Wednesday, November 14, 2018

A fabulously staged Die Meistersinger von Nürnberg from Opera Australia in Melbourne: Herald Sun Review

Published online at Herald Sun 14th November and in print 15th November 2018

As the only comedy among Wagner’s mature operas, the laughs don’t come thick and fast in Die Meistersinger von Nürnberg. But Wagner’s gargantuan work of more than 4 hours - with its elements of interpreted baggage – beats dryly in its celebration of the underdog and artistic tradition. 

The cast of Opera Australia's Die Meistersinger von Nürnberg
On the surface, Opera Australia’s imaginative new co-production by director Kasper Holten explores the themes with touching nobility. It’s also fabulously staged with swathes of spectacular regalia (sets by Mia Stensgaard, costumes by Anja Vang Kragh, lighting by Jesper Kongshaug). Holten, however, doesn’t simply offer the script without putting forward some kind of resistance. 

The opera’s first focus is on preparations for a rigorously regulated singing competition. The denigrating trophy is Eva, the daughter of a mastersinger. But Eva is in love with Walther, who needs to learn the rules fast.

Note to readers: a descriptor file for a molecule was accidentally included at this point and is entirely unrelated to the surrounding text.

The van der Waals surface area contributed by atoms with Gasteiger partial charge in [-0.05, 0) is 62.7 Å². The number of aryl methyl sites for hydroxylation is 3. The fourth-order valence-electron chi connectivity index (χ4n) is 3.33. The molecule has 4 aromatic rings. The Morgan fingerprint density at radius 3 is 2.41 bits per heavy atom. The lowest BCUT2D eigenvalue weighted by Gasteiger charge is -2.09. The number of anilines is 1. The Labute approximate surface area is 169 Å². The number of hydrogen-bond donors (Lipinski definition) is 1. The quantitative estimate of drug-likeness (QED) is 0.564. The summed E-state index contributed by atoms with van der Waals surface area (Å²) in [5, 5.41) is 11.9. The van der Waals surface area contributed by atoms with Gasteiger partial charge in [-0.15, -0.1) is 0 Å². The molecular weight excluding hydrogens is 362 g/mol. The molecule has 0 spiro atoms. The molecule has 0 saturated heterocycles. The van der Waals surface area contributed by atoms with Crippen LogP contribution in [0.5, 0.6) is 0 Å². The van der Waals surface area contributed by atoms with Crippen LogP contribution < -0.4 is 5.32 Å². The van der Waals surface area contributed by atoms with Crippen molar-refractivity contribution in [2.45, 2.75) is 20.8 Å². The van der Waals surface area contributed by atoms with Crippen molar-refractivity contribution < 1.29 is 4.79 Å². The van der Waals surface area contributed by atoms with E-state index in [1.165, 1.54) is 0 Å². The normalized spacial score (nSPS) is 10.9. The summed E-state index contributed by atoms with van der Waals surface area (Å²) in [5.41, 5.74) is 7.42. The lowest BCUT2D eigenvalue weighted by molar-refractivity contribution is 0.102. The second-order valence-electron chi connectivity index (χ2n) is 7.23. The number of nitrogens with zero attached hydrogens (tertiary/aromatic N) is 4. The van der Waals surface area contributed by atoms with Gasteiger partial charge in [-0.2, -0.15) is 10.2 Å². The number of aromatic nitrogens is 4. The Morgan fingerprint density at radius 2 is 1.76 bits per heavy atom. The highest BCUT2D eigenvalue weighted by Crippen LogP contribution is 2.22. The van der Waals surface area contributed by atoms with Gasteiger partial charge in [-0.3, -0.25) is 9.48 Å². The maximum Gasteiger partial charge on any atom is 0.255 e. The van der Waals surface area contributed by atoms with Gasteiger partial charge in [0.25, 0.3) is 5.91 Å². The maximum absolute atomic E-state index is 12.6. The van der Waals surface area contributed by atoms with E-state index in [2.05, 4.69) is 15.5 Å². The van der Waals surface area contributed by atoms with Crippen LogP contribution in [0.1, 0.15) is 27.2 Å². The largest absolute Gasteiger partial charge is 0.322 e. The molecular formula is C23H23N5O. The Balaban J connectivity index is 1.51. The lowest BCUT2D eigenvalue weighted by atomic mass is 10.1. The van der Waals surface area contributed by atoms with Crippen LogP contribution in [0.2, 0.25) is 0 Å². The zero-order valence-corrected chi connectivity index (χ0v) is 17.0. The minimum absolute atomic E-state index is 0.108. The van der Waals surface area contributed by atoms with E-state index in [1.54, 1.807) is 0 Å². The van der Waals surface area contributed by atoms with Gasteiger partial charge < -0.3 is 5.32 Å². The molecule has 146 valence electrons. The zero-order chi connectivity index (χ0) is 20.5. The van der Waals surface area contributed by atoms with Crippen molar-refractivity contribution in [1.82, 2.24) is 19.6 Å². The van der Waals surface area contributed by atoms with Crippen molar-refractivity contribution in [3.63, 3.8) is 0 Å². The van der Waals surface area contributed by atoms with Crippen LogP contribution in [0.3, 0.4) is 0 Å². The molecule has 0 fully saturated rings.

Walther’s mentor, Hans Sachs, recognises beauty in Walther’s passionate style. Sachs is the second focus whose ideologies become thrashed out in extended introspection. What Holten creates is a hybrid reading.

Act 1 packs a powerful Art Deco punch. Action is moved from the story’s Renaissance setting to a kind of elitist secret society club, an enormous vaultlike room resembling the innards of a grand organ. By Act 2’s fantastically giddy end, it’s all simply theatrical illusion, a drama Sachs appears the writer of.

Natalie Aroyan, Stefan Vinke and chorus, Die Meistersinger von Nürnberg
In its breathtaking Act 3 conclusion, Holten brilliantly jackknifes the nationalism that gushes in declarations of “Honour your German Masters” with Eva gesturing the last assault. No explanation necessary why Hitler could see what he wanted to see in it for propagandist uses.

Performances shone in all directions. Burnished and succulent baritone Michael Kupfer-Radecky depicted Sachs superbly as an ambiguous sort not entirely comfortable in his soul-searching skin. 

Natalie Aroyan was deliciously radiant as Eva. When Stefan Vinke hit his stride, he was formidable as Walther. And the comic seasoning would’ve been stale without Warwick Fyfe’s sensational turn as the sneering object of ridicule, Beckmesser. Daniel Sumegi’s stolid Veit Pogner, Nicholas Jones’s happy-go-lucky David and Dominica Matthews’ perky Magdalene all impressed. 

And how welcome it was having Pietari Inkinen back, conducting with energy and careful support after two eloquently driven distant Melbourne Ring seasons.

Die Meistersinger von Nürnberg
Opera Australia 
State Theatre, Arts Centre Melbourne 
Until 22nd November, 2018


Production Photos: Busby

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